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Economic Justice Lesson for Kids: Definition & Issues

Instructor: David Wilson

David has taught college history and holds an MA in history.

We have many ideas about fairness and money, resulting in attempts to create economic justice through taxes, trade, investment, and welfare. Learn about our programs for economic justice and their impact on society in this lesson.

Fair Pay

Do your parents make you do chores? Most kids are stuck with a number of different tasks they have to do, like mowing the lawn or washing the dishes. Some parents pay kids an allowance to do chores; others make them do it just because they can! If there's ever been a time when you thought that you weren't getting paid enough to help out around the house, you might be interested to know we've set up laws to ensure economic justice, creating fairness about money to help out society. Some parts of economic justice are simple, like paying people a fair wage, while others are more complicated.

Photo of child workers about 100 years ago
Child workers

Tackling Poverty

For as long as humans have used money, there have been people living in poverty without much money, or any at all. However, only recently has economic justice focused on lifting poor people up to have enough money to live comfortably. One of the main goals of economic justice is reducing poverty, and perhaps one day eliminating it. Economists study poverty using statistics and provide numbers that help society develop plans for social welfare, the services that help poor people.

Photo of poor people during the Great Depression receiving a meal at a soup kitchen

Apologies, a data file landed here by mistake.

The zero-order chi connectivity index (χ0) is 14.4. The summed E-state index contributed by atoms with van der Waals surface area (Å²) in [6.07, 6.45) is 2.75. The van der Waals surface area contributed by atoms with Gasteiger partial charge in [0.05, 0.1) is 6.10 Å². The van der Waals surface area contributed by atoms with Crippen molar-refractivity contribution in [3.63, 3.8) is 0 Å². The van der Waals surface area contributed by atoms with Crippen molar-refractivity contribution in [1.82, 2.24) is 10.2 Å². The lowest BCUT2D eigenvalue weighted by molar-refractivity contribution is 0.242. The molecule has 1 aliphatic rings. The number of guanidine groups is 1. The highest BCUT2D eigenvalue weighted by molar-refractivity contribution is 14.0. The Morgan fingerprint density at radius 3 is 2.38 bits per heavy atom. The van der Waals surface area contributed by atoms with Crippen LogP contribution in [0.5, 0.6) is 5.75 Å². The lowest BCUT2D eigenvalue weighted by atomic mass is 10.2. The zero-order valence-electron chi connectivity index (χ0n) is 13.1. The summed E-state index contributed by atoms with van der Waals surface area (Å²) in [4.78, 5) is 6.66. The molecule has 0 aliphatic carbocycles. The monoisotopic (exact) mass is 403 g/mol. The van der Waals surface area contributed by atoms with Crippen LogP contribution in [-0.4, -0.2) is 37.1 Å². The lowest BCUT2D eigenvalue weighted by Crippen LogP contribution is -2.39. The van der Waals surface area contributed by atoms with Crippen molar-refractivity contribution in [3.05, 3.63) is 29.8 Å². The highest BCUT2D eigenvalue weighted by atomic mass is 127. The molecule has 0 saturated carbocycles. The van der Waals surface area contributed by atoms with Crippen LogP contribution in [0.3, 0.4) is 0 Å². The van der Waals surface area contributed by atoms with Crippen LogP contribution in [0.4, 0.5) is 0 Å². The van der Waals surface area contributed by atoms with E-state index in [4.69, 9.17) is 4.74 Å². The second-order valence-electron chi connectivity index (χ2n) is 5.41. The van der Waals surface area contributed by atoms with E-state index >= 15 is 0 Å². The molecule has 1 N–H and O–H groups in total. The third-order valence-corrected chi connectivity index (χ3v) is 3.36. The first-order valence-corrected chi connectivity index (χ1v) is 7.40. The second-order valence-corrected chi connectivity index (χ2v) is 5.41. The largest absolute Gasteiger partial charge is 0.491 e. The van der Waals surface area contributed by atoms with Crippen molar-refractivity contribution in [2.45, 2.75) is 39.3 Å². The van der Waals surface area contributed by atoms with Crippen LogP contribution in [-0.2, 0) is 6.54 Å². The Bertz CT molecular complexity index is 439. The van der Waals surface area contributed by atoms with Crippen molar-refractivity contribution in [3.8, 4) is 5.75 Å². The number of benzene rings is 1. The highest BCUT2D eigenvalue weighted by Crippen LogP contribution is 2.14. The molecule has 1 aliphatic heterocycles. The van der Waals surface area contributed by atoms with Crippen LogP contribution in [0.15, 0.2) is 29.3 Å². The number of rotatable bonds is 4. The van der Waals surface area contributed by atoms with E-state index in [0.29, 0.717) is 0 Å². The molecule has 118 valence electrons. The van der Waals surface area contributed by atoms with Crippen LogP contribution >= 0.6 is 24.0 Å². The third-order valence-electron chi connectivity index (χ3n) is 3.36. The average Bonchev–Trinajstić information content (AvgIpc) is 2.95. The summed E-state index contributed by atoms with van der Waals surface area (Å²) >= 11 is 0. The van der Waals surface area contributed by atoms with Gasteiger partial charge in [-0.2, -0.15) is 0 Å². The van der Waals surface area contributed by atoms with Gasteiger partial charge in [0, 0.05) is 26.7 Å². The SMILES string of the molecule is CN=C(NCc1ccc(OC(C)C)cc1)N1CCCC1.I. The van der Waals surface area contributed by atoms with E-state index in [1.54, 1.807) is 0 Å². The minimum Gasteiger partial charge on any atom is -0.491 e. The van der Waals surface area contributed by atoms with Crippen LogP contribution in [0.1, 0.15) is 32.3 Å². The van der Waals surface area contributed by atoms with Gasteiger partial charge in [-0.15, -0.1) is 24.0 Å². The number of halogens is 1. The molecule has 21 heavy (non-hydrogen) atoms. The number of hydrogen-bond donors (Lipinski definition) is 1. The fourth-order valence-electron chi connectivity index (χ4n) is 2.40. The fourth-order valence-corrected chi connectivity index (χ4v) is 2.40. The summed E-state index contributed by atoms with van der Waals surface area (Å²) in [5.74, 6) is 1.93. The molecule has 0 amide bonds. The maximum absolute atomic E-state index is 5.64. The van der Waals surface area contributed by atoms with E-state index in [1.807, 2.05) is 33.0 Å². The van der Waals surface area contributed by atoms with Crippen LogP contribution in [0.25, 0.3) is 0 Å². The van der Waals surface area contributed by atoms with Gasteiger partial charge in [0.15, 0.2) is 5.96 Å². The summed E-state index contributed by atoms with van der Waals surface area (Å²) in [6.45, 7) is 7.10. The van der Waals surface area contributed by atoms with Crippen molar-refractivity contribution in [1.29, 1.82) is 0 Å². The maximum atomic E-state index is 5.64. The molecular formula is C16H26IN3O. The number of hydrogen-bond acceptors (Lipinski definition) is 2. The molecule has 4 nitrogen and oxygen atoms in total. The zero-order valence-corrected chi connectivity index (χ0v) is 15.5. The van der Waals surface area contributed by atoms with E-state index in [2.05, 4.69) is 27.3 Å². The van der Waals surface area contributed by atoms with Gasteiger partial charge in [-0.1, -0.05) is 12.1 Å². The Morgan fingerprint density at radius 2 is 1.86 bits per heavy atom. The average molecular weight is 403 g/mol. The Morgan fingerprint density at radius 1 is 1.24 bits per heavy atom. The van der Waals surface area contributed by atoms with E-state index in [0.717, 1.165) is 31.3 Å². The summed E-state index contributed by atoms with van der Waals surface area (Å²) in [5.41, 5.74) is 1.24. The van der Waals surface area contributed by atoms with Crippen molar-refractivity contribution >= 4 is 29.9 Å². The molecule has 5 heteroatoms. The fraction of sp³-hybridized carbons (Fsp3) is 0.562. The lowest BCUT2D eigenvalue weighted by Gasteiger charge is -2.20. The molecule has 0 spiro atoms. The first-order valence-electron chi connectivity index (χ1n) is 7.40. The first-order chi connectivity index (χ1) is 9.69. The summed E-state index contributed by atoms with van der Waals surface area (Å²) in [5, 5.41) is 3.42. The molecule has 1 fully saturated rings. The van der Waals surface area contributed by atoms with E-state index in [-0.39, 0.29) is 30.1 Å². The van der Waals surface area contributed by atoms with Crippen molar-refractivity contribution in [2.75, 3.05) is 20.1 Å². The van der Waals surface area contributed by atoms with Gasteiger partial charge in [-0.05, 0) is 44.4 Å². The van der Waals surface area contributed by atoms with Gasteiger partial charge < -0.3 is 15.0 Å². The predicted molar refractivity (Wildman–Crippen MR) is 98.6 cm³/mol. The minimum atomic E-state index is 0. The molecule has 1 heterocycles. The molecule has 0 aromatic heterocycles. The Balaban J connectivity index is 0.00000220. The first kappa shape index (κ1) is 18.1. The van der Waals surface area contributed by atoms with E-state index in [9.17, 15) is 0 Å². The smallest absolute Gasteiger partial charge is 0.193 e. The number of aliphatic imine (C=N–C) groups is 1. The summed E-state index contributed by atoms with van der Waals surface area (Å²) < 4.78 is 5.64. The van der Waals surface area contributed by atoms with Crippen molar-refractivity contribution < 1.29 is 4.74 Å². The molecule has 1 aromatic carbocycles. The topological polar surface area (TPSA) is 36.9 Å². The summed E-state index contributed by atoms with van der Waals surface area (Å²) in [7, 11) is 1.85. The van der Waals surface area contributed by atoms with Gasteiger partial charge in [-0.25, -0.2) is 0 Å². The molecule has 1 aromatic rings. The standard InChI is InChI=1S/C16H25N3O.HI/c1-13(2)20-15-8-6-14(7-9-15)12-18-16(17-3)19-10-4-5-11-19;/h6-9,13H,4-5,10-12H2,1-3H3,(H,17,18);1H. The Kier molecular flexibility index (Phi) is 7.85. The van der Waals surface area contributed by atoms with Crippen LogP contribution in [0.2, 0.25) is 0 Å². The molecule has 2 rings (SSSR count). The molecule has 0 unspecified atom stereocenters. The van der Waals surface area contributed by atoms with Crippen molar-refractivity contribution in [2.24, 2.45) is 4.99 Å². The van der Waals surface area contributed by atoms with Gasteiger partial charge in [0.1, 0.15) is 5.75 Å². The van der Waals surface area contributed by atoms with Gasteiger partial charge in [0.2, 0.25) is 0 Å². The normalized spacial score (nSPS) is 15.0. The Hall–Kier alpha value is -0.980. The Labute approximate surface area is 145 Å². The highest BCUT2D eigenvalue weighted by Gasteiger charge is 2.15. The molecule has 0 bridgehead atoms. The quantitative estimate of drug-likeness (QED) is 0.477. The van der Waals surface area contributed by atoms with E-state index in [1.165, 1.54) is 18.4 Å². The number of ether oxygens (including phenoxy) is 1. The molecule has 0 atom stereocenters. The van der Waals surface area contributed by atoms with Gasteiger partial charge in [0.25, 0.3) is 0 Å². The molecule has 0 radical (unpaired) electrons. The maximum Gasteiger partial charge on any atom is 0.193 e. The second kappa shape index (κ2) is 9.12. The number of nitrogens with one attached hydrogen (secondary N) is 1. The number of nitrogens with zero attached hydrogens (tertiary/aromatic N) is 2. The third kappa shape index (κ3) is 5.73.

Soup line

Most social welfare covers the basics for life, including food, medicine, and a place to live. Some countries have more social welfare than others: European countries are famous for programs that give money to people who cannot find work. Poorer countries may have little or no welfare, so persons who have an accident or get sick might need to depend on charity.

Working Rights

A hundred years ago or earlier, people had to do whatever work they could to get by. You might not get vacations, or sick days, or even bathroom breaks! Back then, workers could only get economic justice if they came together and demanded rights like an 8-hour workday and weekends off. This process of coming together is called unionization, and it changed the way we think about work and pay forever. Today, huge unions help workers get good pay, good working conditions, and fair treatment.

Cartoon making fun of President Theodore Roosevelt taking sides against coal barons
Strike breaker cartoon

Unions can go on strike whenever they feel that a company isn't giving them the pay or treatment they deserve. During the 1800s, workers who went on strike could be fired or intimidated into working again, but today laws are in place that give workers the right to strike peacefully.

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